2 Feb 2018
Conserving the Indian Spotted Eagle (Clanga hastata) in Lowlands of Nepal
Small population size and declining trends, the Indian Spotted Eagle (Clanga hastata) is a globally as well as nationally Vulnerable species (IUCN 2017, Inskipp et al. 2016). The species is one of the least known of all raptors because it is recently recognized as different species which is separated from the European Lesser Spotted Eagle (Clanga pomarina) based on mitochondrial DNA sequences (Parry et al. 2002). Furthermore little information exists to understand the declining causes which hinder the scientific knowledge. Thus, project is designed to acquire information on breeding biology, habitat and threats through the study of eagle’s breeding territories. Results of this study is expected to have an important contribution on better understand its breeding biology, habitat, causes of population decline and also to minimize the threats to species. Involvement of local people in community sensitization programme will bring positive attitude towards the conservation of species at local level.
Small population size and declining trends, the Indian Spotted Eagle (Clanga hastata) is a globally as well as nationally Vulnerable species (IUCN 2017, Inskipp et al. 2016). The species is one of the least known of all raptors because it is recently recognized as different species which is separated from the European Lesser Spotted Eagle (Clanga pomarina) based on mitochondrial DNA sequences (Parry et al. 2002).
Detailed information regarding the breeding ecology of this species is lacking. The failure in the breeding attempts because of ecological and anthropogenic factors that include disturbance and pesticide use could be a reason behind the decline. Therefore, it is utmost to have a detail study to develop conservation actions and management strategies for the long run survival of this least known species.
After the accomplishment of project “Wintering raptor survey in lowlands of Nepal” conducted by Himalayan Nature in 2016, we revisited the area for intensive survey of ISEA where we were able to record five active nests but till now no any specific research has been conducted. Therefore, the project will mainly focus on following objectives:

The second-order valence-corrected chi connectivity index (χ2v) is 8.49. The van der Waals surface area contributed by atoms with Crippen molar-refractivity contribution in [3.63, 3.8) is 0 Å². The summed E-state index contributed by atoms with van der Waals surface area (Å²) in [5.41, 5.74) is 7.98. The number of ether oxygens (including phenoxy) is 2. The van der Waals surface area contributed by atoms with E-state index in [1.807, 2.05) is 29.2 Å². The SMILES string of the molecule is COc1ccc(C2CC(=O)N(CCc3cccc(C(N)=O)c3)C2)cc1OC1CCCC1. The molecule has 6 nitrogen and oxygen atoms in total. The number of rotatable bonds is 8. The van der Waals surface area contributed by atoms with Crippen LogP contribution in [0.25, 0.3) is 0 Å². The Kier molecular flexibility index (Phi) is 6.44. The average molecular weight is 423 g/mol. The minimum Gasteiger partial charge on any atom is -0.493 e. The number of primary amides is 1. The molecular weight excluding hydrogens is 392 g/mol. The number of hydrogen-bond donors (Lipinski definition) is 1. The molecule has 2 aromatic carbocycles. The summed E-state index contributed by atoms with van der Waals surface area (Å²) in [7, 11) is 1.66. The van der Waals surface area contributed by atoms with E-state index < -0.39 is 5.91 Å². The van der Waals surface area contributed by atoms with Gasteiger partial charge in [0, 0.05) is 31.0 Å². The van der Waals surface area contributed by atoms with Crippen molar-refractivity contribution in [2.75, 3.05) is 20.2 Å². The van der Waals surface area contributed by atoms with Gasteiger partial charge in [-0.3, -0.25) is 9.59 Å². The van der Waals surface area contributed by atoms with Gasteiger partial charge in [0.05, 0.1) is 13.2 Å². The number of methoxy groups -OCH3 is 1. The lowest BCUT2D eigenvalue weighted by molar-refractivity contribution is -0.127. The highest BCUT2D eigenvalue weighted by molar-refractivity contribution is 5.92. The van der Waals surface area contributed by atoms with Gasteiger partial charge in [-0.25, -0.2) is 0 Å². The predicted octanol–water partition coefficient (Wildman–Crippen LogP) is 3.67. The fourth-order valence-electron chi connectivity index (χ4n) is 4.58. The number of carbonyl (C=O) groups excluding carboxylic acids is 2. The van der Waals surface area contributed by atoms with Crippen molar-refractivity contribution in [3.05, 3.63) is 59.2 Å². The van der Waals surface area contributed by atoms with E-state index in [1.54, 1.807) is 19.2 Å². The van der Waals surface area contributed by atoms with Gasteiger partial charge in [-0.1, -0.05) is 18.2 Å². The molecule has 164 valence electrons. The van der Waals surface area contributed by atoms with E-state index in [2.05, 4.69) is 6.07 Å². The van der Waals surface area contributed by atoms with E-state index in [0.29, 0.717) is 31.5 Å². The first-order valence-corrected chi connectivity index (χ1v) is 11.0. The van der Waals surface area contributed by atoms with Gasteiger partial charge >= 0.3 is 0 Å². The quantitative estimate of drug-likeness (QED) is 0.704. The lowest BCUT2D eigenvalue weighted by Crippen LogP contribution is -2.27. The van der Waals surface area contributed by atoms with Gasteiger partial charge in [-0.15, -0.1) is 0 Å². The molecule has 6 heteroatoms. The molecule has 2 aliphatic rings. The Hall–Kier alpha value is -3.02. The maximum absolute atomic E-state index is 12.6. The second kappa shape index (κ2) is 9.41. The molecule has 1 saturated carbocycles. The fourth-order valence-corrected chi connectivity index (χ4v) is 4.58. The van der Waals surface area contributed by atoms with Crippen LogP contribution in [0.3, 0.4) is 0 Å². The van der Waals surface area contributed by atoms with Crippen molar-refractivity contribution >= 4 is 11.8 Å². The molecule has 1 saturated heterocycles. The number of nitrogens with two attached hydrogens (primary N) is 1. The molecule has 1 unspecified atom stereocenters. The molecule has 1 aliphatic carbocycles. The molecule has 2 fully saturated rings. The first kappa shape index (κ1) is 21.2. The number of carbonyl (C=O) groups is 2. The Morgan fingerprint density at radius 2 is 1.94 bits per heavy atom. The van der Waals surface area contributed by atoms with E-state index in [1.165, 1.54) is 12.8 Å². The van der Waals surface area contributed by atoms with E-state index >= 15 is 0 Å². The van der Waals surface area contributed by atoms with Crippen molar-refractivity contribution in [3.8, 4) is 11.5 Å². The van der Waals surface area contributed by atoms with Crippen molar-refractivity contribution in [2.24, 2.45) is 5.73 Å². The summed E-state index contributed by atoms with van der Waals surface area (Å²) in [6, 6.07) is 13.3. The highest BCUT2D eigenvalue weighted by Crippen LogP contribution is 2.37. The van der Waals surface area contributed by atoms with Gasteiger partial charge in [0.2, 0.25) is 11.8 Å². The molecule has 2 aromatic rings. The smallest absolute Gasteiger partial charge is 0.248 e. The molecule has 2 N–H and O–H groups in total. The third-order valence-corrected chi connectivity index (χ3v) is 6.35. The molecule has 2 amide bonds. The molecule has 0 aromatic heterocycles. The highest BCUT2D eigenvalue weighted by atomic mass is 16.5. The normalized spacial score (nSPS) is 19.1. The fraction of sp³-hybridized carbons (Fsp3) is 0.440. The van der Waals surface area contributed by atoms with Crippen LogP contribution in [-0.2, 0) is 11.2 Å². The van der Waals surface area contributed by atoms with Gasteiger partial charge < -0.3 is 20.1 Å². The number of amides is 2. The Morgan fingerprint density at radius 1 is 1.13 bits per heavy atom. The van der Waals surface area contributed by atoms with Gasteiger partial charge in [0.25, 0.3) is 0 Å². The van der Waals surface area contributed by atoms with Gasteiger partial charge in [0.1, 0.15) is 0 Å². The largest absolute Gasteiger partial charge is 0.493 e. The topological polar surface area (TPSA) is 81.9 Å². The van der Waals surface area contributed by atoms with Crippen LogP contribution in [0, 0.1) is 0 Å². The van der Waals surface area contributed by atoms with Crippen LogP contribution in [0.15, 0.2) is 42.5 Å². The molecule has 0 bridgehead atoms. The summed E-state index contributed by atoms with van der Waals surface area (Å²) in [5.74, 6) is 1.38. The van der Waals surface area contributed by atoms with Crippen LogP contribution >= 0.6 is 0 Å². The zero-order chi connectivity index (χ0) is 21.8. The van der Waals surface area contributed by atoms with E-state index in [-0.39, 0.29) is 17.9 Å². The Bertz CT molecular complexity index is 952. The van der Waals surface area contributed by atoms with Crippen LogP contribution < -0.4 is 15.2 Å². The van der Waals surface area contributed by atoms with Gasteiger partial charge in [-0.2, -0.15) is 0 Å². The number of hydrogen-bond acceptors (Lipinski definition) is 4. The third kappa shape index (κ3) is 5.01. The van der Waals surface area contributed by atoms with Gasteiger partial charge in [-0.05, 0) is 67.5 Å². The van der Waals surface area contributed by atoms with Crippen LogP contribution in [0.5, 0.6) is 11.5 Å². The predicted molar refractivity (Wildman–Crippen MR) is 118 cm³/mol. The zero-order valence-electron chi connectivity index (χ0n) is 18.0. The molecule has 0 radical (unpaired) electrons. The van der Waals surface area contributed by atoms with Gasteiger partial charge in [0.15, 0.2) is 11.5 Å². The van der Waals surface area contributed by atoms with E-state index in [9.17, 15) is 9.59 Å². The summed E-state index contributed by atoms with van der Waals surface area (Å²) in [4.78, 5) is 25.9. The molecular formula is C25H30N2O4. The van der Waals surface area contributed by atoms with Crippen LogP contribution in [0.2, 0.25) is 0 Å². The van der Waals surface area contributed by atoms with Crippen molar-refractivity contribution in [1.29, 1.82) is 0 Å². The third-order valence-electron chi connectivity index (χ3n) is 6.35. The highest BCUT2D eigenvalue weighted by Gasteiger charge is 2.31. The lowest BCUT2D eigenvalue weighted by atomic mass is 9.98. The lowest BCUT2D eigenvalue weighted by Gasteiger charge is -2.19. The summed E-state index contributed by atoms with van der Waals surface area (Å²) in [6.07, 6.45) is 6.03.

• Breeding biology and diet composition to eaglets
• Nest predators, anthropogenic disturbances on breeding success and developing eﬀective conservation measures
• Qualifying an inventory of threats
• Conservation and awareness program
This study will reveal the breeding ecology of the species including nest site characteristics, nest building effort of male and female, duration of incubation by each individuals, territorial behavior of adults, nestling period, presence/absence of siblicide, effort frequency made by adult to feed eaglets, eaglet’s diet, nest predators, mortality and post-fledgling dependency. Determination of types, level and distance of human disturbances in the nesting site will help to develop safe buffer zone during breeding season. Observation from the camouflage hide, a blind place, 40m away from the active nest will help to obtain precise data without being noticed by eagles. Furthermore, this study will help to acquire information about the types and amount of pesticides used and different aspects of human-eagle conflict.
Training programs will be provided to the farmers highlighting the eagle importance as a biological controller of pests, harmful effects of pesticides, procedure for their safer and controlled use. This will discourage them to over use of pesticides thereby reducing the secondary poisoning cases. Various conservation awareness programs will certainly help to create awareness among local community members.